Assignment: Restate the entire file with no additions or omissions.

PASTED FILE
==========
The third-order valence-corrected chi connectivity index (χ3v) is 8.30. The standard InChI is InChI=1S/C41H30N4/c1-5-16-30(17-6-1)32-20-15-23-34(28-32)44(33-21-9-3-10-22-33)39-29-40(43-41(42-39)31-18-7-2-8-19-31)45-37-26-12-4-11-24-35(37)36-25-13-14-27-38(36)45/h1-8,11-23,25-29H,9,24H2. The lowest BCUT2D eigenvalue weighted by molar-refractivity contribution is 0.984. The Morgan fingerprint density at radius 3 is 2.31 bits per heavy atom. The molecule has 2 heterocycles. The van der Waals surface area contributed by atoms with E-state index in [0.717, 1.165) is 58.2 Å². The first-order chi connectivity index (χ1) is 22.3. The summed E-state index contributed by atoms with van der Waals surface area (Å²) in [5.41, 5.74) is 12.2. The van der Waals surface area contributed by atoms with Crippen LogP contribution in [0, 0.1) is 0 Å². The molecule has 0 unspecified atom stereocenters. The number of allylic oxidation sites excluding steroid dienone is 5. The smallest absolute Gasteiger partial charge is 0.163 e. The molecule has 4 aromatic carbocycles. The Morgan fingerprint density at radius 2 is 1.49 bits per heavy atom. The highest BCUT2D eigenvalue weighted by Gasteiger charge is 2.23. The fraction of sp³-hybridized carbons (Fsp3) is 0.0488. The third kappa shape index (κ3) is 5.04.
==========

The third-order valence-corrected chi connectivity index (χ3v) is 8.30. The standard InChI is InChI=1S/C41H30N4/c1-5-16-30(17-6-1)32-20-15-23-34(28-32)44(33-21-9-3-10-22-33)39-29-40(43-41(42-39)31-18-7-2-8-19-31)45-37-26-12-4-11-24-35(37)36-25-13-14-27-38(36)45/h1-8,11-23,25-29H,9,24H2. The lowest BCUT2D eigenvalue weighted by molar-refractivity contribution is 0.984. The Morgan fingerprint density at radius 3 is 2.31 bits per heavy atom. The molecule has 2 heterocycles. The van der Waals surface area contributed by atoms with E-state index in [0.717, 1.165) is 58.2 Å². The first-order chi connectivity index (χ1) is 22.3. The summed E-state index contributed by atoms with van der Waals surface area (Å²) in [5.41, 5.74) is 12.2. The van der Waals surface area contributed by atoms with Crippen LogP contribution in [0, 0.1) is 0 Å². The molecule has 0 unspecified atom stereocenters. The number of allylic oxidation sites excluding steroid dienone is 5. The smallest absolute Gasteiger partial charge is 0.163 e. The molecule has 4 aromatic carbocycles. The Morgan fingerprint density at radius 2 is 1.49 bits per heavy atom. The highest BCUT2D eigenvalue weighted by Gasteiger charge is 2.23. The fraction of sp³-hybridized carbons (Fsp3) is 0.0488. The third kappa shape index (κ3) is 5.04.